Dayton challenges lawmakers to take action on transportation, education

Dayton delivered his State of the State
Minnesota Gov. Mark Dayton received warm applause in the House Chamber as he delivered his 2015 State of the State address at the Minnesota State Capitol, St. Paul, Thursday, April 9, 2015.
Glen Stubbe | Star Tribune via AP

DFL Gov. Mark Dayton used his fifth State of the State message to contrast his legislative priorities to the ones House Republicans are pushing this session.

Dayton appeared before a joint session of the Minnesota House and Senate Thursday night and called on lawmakers to take bold action in the remaining five weeks on proposals dealing with jobs, education, transportation and the environment.

"Right now we have a rare moment of opportunity. The state of our state is good. Not everywhere. Not for everyone. But overall, Minnesota is doing better than it has for some time, and Minnesota is doing better than most other states," he said. "What we've been doing is working."

Dayton took aim at House Republicans and warned against undoing several budget measures enacted by Democrats the past two years, including tax increases. With a $1.9 billion surplus, Dayton also warned Republicans not to use general fund money to pay for roads and bridges. He prefers using a dedicated gas tax increase.

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"Reallocating general fund dollars to pay for essential transportation improvements will inevitably pit those needs against educating our children, caring properly for our elderly, enhancing our natural resources, fulfilling the important promises of the Working Parents Act and providing quality, affordable health care for all citizens," Dayton said. "People should not be pitted against projects."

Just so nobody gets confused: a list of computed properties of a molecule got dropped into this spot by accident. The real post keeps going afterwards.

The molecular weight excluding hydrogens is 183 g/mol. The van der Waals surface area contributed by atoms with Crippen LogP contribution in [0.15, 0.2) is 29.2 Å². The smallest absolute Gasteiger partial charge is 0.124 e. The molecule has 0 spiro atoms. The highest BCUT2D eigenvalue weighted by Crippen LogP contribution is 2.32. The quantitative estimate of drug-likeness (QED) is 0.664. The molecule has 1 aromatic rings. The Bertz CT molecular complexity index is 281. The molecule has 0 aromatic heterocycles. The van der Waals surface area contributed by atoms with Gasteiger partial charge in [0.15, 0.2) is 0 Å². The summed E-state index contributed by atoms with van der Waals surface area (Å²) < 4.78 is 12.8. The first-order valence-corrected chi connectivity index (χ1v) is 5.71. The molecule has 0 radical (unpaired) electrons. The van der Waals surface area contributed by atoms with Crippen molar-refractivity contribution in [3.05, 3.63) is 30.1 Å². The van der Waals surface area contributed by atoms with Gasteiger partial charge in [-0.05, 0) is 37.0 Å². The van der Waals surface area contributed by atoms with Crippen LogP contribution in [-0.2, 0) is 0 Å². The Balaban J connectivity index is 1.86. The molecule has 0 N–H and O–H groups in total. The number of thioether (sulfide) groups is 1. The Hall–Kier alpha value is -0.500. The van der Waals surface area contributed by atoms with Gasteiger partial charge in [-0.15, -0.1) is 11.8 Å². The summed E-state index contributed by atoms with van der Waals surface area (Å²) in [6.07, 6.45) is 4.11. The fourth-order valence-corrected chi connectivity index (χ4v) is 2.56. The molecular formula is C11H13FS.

Dayton also asked lawmakers to pass his plan for statewide preschool for 4-year-olds. He called on critics of his plan to require farmers to leave a buffer zone next to lakes and streams to suggest a better way to protect water quality. And he challenged lawmakers to support his $842 million package of public construction projects.

House Republicans have said a bonding bill should wait until next year.

"That just doesn't make sense," he said. "Interest rates remain low. We have capacity for the debt service within existing guidelines and many of those and other improvements are urgently needed."

Gov. Mark Dayton delivered his annual address.
Governor Mark Dayton delivered his 2015 State of the State address in the House Chamber of the Minnesota State Capitol, in St. Paul, Minn., Thursday, April 9, 2015. On the right Lt. Gov. Tina Smith.
Glen Stubbe | StarTribune via AP

Despite the sometimes confrontational speech, Republican House Speaker Kurt Daudt of Crown said afterwards that he's still ready to work with the governor to find common ground.

"There are some disagreements this session obviously. But I think there are areas where we do agree," he said. "I think we agree there's need to spend some money on roads and bridges. I think Minnesotans want and expect that.

"What I was hoping to hear from the governor tonight was that he was walking away or walking back from his proposal to raise the gas tax. I think with the current resources we do need to do that. We don't need to put that burden on Minnesota families."

Republican Senate Minority Leader David Hann of Eden Prairie was mostly underwhelmed by the speech.

"There isn't really anything new here. It's kind of late in the season to do this. But we did hear a lot of the same: more spending, doubling down if you will on the idea that we need another tax increase to do transportation improvements," Hann said. "We don't believe that's necessary, and we've put together plans to show we can do it without those tax increases."

Democrats generally praised the governor's speech.

DFL Senate Majority Leader Tom Bakk of Cook said Dayton laid out an agenda very similar to the one his caucus is pushing. Bakk said he's optimistic about most of that agenda getting passed.

"Never underestimate the power that governors have to get things that they want. I'm going to do everything I can to help deliver on most or as much of what he promoted tonight," he said.

Bakk said reaching an agreement with House Republicans on a comprehensive funding plan for transportation will be the biggest challenge of the session.